The widow and daughters of a Pakistani immigrant killed by a white supremacist in a 9/11 revenge attack became U.S. citizens Friday, in a touching ceremony which one daughter described as the fulfillment of their father's dream for his children.
"Obviously, he's in our thoughts every day, but especially today," said Usna Hasan speaking about her late father, Waqar Hasan, who was fatally shot at a Dallas convenience four days after 9/11. "It was his dream come true today; it was his dream that became our dream, and it's an extreme sense of accomplishment, of overwhelming joy and gratitude."
Wearing full Muslim hijab, or headscarves and long garments, and with three of the daughters wearing Niquabs, or traditional Muslim face coverings, Duri Hasan and three of her daughters took the oath Friday in a ceremony at the New Jersey office of U.S. Rep. Rush Holt. A fourth daughter became a citizen last week in New York City.
The Hasan family had good reason to want to leave America.
Waqar Hasan was shot in the head and killed on Sept. 15, 2011, as he grilled hamburgers in a Dallas convenience store he had opened earlier in the year. A white supremacist admitted killing the 46-year-old Hasan, thinking he was an Arab, in what he said were a series of revenge attacks for 9/11.
Durree Hasan and her daughters, Nida, Usna, Anum and Iqra, later even faced the threat of deportation as a result of his death.
But the family instead embraced their new home - and their New Jersey community embraced them in return. Their New Jersey neighbors and a congressman viewed them as victims of 9/11, came to their aid and offered them support. The family said they liked the freedoms granted to women in America.
Durree Hasan said neighbors brought food, called, wrote letters, and attended a candlelight vigil in the rain in the days after her husband was killed. She remembers being deeply moved by the elderly, infirm woman who lived next door, who made enormous effort to attend the vigil.
"It never occurred to us we'd have to leave," Durree Hasan said. "It's home life to us; especially New Jersey and Milltown, we never thought to leave, even to another town. It's a very small town, but like a big family; very supportive."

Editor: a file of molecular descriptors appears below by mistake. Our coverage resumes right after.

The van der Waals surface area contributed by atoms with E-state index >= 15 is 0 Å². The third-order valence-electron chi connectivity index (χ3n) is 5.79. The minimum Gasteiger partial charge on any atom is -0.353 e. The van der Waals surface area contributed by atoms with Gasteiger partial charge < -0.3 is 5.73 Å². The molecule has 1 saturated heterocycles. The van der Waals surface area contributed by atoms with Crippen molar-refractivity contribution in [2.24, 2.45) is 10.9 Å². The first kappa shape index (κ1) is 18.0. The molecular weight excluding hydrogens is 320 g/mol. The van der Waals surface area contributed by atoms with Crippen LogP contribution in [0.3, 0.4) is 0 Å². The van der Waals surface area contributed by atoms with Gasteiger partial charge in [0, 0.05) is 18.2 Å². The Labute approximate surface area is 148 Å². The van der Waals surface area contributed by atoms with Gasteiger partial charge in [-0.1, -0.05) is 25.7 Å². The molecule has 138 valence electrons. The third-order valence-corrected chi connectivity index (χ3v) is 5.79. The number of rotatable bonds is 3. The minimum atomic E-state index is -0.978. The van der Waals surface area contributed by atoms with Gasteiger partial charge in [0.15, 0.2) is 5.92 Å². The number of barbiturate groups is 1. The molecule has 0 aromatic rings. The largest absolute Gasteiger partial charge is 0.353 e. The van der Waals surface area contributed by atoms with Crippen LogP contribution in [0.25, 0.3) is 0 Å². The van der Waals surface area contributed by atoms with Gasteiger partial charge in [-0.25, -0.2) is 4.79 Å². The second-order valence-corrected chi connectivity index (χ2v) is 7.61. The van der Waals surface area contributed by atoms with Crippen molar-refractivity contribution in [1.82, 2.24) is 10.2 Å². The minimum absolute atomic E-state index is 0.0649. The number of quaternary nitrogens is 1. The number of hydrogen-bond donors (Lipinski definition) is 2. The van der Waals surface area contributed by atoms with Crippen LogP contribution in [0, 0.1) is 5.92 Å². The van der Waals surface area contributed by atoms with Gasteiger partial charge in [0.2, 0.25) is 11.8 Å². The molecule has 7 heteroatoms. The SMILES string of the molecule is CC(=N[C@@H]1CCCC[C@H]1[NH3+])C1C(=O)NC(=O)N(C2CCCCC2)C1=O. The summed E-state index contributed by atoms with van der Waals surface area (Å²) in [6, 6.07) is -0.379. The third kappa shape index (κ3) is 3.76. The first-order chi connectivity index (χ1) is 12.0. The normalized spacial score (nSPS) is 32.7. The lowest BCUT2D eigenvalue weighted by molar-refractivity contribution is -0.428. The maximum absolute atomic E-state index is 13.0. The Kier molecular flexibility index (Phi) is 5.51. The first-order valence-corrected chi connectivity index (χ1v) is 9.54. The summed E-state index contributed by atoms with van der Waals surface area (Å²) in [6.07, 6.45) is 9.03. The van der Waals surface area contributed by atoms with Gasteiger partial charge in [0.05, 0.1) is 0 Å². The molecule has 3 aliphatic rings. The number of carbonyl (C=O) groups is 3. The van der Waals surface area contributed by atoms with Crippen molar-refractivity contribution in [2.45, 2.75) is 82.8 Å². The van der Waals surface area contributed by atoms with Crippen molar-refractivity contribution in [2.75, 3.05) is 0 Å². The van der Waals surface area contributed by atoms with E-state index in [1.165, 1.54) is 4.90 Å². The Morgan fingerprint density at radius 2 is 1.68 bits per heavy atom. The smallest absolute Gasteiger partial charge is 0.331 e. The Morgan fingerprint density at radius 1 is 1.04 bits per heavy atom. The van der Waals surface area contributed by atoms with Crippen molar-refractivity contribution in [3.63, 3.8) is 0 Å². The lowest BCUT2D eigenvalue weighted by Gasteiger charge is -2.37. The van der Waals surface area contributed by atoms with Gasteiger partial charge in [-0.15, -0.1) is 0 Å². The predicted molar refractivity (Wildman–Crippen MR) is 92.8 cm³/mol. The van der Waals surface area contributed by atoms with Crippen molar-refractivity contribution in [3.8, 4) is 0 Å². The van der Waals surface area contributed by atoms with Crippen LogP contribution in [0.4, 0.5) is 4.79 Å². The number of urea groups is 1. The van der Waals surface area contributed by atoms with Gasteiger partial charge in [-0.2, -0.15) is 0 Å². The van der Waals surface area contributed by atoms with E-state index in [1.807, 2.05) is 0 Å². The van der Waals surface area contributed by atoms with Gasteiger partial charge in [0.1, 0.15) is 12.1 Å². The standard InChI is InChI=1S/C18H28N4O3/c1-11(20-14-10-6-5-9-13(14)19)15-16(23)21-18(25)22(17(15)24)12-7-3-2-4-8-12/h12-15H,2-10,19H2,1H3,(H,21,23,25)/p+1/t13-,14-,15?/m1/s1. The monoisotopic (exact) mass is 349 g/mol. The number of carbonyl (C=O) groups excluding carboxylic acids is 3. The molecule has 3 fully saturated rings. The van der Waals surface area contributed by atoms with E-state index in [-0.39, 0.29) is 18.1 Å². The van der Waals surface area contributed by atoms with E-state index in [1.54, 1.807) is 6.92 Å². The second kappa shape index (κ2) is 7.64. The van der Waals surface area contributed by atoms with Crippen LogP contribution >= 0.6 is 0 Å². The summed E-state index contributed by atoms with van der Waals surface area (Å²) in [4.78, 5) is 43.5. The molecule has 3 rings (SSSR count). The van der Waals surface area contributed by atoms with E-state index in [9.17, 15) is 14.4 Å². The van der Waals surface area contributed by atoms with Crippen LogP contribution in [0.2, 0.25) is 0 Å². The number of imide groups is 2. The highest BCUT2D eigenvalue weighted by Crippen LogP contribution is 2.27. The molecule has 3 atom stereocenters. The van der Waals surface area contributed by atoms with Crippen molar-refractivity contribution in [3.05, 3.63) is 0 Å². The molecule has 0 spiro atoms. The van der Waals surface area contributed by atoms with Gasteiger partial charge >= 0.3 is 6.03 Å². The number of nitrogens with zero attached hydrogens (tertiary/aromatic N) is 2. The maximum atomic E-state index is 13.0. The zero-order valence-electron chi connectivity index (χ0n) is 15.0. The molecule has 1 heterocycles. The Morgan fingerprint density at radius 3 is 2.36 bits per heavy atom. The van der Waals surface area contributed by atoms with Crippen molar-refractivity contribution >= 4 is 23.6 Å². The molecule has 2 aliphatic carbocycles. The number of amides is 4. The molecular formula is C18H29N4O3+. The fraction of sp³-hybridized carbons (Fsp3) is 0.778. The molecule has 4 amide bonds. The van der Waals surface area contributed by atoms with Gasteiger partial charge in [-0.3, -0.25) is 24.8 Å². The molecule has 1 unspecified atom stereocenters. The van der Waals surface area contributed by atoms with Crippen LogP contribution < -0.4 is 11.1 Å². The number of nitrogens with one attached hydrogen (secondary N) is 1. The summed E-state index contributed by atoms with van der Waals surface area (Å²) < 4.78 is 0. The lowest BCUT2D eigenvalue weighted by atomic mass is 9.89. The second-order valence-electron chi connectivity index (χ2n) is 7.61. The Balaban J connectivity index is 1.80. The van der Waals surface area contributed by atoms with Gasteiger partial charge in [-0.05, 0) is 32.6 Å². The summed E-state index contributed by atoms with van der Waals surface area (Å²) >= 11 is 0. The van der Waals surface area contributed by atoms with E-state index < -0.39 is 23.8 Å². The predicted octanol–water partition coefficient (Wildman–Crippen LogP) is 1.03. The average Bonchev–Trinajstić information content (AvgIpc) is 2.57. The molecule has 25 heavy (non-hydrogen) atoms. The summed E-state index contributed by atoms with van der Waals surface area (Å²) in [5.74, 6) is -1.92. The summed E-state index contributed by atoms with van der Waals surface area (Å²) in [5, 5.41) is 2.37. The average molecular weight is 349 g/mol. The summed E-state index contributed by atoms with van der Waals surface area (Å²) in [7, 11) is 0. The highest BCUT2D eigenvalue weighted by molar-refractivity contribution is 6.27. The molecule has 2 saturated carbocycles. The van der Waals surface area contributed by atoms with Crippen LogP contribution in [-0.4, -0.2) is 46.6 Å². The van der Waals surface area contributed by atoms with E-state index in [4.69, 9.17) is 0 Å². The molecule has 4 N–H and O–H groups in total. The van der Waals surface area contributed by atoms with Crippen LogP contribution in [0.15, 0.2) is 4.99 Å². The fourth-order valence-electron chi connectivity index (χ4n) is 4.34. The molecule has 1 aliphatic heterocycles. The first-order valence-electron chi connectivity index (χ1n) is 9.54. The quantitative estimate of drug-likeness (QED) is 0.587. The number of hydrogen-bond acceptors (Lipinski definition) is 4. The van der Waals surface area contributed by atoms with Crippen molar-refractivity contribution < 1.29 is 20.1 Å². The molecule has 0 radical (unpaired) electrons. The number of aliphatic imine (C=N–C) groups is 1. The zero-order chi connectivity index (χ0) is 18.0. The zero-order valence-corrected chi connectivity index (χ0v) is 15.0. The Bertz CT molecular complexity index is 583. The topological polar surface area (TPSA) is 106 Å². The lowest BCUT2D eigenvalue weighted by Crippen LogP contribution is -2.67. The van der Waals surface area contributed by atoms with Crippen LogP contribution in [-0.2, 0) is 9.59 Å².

U.S. Rep. Rush Holt, whose intervention in 2004 gave them permanent legal residency, hosted the naturalization ceremony Friday. Holt said he was horrified at hearing of Hasan's killing and then realizing the family was facing deportation.
"It's a story of bravery, perseverance and ultimately, I think it's a story of justice and compassion," Holt said. "Our laws have imperfections, but America continues to strive toward fairness and community and compassion, and that's what you see today."
Mark Anthony Stroman, who was executed last year in Texas, said at the time he shot Hasan and two other South Asian men: "I did what every American wanted to do but didn't. They didn't have the nerve."
Stroman, who had a criminal background dating back to his childhood, was put to death in July by lethal injection for the Oct. 4, 2001, killing of Indian immigrant Vasudev Patel at a gas station. He was charged but never tried in Hasan's murder.
Hasan's family, who emigrated legally, had been living in Milltown, in central New Jersey, when Hasan moved to Dallas in 2001 to search for a home and open a convenience store in hopes of eventually relocating the entire family.
He had applied for a green card, but the application became invalid when he died.
After lobbying for Hasan to be considered a victim of the 9/11 attacks, Holt got a bill passed in 2004 allowing Hasan's family to remain in the U.S. and granting them legal permanent residency. As green card holders for the requisite amount of time, they became eligible to become naturalized U.S. citizens.